What kills me, though, John, is the way you manage to back even the most self-worshipping lyric on the entire album—the thoroughly regrettable “Perfectly Lonely”—with deliciously sharp and sophisticated blues-pop, supported once again by ace sidemen Steve Jordan (drums/production) and Pino Palladino (bass). “Had a little love but I spread it thin / Falling in her arms and out again / Made a bad name for my game ‘round town / Tore out my heart, shut it down.” There it is, the essence of this album: poor John, making the best of it after being victimized by the unreasonable expectations of these women who inexplicably get upset when you sleep with them and then toss them aside like used Kleenex.
Let’s play devil’s advocate for a moment, though, John. Willful disregard for the consequences of your actions is not the same thing as actually asking for the tabloids to overexpose you and make it impossible for the listener to separate your art from your life. But honestly, what did you expect? You can’t go out with Hollywood stars, incessantly tweet and serially overshare, and then ask people to pity you for all the scrutiny you’ve received as a result. You bear as much responsibility as they do.
You didn’t really cross the line from embarrassingly self-indulgent to creepy, though, John, until you got to “Assassin.” “Little did I know the girl was an assassin too” you sing, equating a failed attempt to forge a relationship with trying to kill each other. Not that you’re likely to experience a successful relationship anytime soon, given that you can’t even seem to tolerate the thought of spending the night: “You get in, you get done, and then you get gone / You never leave a trace or show your face, you get gone.”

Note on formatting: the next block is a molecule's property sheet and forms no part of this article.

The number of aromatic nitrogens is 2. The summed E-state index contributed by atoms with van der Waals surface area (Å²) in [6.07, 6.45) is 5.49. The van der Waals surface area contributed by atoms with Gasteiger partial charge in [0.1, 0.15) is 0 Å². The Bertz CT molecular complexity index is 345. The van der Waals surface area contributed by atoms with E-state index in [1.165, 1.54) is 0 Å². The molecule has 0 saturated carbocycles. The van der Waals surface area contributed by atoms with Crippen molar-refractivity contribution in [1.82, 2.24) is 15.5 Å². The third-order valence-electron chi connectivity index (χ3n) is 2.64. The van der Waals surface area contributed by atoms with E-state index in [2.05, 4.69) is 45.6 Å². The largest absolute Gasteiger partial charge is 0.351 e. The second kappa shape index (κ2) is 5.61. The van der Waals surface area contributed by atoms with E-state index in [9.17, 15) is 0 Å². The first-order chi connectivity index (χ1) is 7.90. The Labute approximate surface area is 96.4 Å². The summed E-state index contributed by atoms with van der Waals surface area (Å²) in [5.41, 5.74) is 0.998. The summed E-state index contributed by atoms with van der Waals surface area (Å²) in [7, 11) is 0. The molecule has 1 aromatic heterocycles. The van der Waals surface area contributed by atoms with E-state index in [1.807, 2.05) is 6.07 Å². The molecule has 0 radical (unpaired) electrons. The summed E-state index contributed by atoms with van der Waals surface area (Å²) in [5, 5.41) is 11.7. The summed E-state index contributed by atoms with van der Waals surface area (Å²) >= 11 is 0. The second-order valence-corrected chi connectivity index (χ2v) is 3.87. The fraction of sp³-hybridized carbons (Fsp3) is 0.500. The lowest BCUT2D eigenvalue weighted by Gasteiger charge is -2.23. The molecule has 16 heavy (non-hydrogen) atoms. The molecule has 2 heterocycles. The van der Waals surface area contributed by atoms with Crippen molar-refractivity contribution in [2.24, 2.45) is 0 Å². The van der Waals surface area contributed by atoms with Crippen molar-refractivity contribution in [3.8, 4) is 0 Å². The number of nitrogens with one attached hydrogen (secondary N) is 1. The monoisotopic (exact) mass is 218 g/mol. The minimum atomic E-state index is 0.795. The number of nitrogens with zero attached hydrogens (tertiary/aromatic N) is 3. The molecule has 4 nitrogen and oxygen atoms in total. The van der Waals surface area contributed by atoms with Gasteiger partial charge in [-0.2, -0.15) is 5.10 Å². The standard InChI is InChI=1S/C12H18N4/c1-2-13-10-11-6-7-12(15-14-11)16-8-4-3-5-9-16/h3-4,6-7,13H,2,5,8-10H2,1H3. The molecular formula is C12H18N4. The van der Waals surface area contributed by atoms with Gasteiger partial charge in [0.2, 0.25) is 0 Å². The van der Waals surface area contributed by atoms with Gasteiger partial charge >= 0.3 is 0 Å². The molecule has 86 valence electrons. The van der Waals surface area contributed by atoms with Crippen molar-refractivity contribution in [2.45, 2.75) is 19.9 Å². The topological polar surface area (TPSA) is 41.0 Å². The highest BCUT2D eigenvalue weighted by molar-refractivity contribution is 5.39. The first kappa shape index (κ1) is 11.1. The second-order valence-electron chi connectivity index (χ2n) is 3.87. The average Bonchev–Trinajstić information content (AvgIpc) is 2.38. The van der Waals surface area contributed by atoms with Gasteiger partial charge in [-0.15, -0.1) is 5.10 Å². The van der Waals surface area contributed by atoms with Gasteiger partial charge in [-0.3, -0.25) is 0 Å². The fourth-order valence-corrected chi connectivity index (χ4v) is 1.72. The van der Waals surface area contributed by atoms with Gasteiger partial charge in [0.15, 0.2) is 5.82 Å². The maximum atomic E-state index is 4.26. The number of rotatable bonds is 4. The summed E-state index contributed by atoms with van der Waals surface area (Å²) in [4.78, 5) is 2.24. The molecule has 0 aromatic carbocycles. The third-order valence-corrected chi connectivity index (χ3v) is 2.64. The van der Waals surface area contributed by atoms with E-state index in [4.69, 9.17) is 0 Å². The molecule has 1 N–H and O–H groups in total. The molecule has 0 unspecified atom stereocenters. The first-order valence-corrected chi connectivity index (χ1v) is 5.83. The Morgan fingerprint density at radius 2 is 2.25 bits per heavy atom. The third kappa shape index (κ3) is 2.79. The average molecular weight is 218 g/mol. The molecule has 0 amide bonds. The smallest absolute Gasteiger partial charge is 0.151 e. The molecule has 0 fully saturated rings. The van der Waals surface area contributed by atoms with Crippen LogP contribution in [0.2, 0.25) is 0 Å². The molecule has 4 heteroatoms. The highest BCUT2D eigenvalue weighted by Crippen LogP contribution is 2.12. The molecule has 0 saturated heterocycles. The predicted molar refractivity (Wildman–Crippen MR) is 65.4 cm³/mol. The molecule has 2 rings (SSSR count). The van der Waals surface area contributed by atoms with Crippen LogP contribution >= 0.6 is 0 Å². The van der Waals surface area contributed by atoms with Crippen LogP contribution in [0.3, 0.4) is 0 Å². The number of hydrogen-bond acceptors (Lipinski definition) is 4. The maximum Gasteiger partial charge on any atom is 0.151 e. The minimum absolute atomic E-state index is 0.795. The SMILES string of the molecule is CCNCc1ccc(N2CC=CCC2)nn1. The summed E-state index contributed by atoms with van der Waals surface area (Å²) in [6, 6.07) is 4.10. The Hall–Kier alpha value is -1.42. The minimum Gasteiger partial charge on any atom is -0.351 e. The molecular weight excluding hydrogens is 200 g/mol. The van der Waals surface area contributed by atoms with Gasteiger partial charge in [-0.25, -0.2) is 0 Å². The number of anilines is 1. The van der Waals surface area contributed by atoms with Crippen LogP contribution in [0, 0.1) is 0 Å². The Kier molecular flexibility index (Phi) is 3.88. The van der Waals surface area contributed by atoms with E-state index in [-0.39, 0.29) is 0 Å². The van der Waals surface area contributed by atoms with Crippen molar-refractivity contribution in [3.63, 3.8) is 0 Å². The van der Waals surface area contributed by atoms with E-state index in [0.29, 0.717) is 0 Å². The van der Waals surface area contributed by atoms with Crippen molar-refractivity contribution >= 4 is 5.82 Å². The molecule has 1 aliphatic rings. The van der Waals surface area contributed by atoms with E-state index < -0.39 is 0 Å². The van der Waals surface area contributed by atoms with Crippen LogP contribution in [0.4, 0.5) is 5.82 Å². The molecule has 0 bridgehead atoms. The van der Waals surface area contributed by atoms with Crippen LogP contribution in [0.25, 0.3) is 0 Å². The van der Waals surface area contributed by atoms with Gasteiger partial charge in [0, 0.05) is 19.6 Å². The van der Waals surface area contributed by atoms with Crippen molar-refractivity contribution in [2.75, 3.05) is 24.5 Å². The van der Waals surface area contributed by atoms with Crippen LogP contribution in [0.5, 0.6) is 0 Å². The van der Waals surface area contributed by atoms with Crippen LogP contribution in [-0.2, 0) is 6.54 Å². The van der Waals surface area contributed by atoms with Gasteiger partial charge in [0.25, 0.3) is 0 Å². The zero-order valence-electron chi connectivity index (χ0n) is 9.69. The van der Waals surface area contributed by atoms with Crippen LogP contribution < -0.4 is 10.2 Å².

I’ll give you this, though. You did a great job taking on Hendrix’s “Axis Of Love” on Continuum, and your version of the Robert Johnson classic “Crossroads,” made famous by your acknowledged idol Mr. Clapton, is rich and soulful, even if that renders it out of sync tonally with the rest of the album.
I wonder, John, did you see this album as your opportunity to respond to your critics? If so, how does a line like this one from “Edge Of Desire”—“I want you so bad, I go back on the things I believe”—help your case? Though I suppose as long as you’re coming to the realization that you’re a hypocrite with no real core values, you might as well own it.
And the titles, John… the titles. Battle Studies? “Heartbreak Warfare”? “Assassin”? “War Of My Life”? Did it never occur to you that America has been in a real-life shooting war for the past decade and that comparing your travails in the bedroom to armed conflict in which people are dying every day might be just a wee bit disrespectful?
What I’m left with in the end, John, is the strong impression that Continuum was just a feint, a momentary façade of maturity that masked the truth revealed by Battle Studies: that underneath you remain at heart an immature narcissist, a doe-eyed, Grammy-winning, platinum-selling, star-bedding lothario who we should all feel sorry for because you’re so, you know, misunderstood.
Musically, Battle Studies is smartly crafted, beautifully arranged and expertly produced. All it lacks is a soul, a conscience, and a reason to care. Two words, John: grow up.